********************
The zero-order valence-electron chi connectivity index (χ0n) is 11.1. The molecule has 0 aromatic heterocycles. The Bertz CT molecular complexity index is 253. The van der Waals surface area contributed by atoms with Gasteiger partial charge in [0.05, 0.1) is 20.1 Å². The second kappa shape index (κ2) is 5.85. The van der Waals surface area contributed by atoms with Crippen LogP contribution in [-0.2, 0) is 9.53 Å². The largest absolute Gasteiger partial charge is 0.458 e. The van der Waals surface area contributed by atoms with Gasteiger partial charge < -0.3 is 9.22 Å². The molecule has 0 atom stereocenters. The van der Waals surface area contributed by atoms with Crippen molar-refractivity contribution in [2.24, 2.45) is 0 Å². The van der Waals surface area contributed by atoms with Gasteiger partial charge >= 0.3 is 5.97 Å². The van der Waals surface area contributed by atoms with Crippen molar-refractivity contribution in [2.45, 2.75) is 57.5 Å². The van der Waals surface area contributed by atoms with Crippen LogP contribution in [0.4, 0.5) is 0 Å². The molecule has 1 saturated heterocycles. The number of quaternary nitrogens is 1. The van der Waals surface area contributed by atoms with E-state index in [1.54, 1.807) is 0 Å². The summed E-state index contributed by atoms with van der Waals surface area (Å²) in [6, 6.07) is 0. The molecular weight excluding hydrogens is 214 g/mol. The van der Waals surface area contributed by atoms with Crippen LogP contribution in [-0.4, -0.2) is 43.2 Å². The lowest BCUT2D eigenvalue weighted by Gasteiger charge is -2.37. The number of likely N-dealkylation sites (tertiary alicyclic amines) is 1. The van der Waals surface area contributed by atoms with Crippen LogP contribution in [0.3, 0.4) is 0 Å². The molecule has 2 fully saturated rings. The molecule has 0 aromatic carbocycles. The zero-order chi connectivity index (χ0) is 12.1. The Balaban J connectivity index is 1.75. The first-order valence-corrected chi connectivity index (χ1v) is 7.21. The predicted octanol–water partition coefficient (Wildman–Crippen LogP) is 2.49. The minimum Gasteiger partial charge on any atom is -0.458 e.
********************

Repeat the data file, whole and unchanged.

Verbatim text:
The zero-order valence-electron chi connectivity index (χ0n) is 11.1. The molecule has 0 aromatic heterocycles. The Bertz CT molecular complexity index is 253. The van der Waals surface area contributed by atoms with Gasteiger partial charge in [0.05, 0.1) is 20.1 Å². The second kappa shape index (κ2) is 5.85. The van der Waals surface area contributed by atoms with Crippen LogP contribution in [-0.2, 0) is 9.53 Å². The largest absolute Gasteiger partial charge is 0.458 e. The van der Waals surface area contributed by atoms with Gasteiger partial charge < -0.3 is 9.22 Å². The molecule has 0 atom stereocenters. The van der Waals surface area contributed by atoms with Crippen molar-refractivity contribution in [2.24, 2.45) is 0 Å². The van der Waals surface area contributed by atoms with Gasteiger partial charge >= 0.3 is 5.97 Å². The van der Waals surface area contributed by atoms with Crippen molar-refractivity contribution in [2.45, 2.75) is 57.5 Å². The van der Waals surface area contributed by atoms with Crippen LogP contribution in [0.4, 0.5) is 0 Å². The molecule has 1 saturated heterocycles. The number of quaternary nitrogens is 1. The van der Waals surface area contributed by atoms with E-state index in [1.54, 1.807) is 0 Å². The summed E-state index contributed by atoms with van der Waals surface area (Å²) in [6, 6.07) is 0. The molecular weight excluding hydrogens is 214 g/mol. The van der Waals surface area contributed by atoms with Crippen LogP contribution in [-0.4, -0.2) is 43.2 Å². The lowest BCUT2D eigenvalue weighted by Gasteiger charge is -2.37. The number of likely N-dealkylation sites (tertiary alicyclic amines) is 1. The van der Waals surface area contributed by atoms with Crippen LogP contribution in [0.3, 0.4) is 0 Å². The molecule has 2 fully saturated rings. The molecule has 0 aromatic carbocycles. The zero-order chi connectivity index (χ0) is 12.1. The Balaban J connectivity index is 1.75. The first-order valence-corrected chi connectivity index (χ1v) is 7.21. The predicted octanol–water partition coefficient (Wildman–Crippen LogP) is 2.49. The minimum Gasteiger partial charge on any atom is -0.458 e.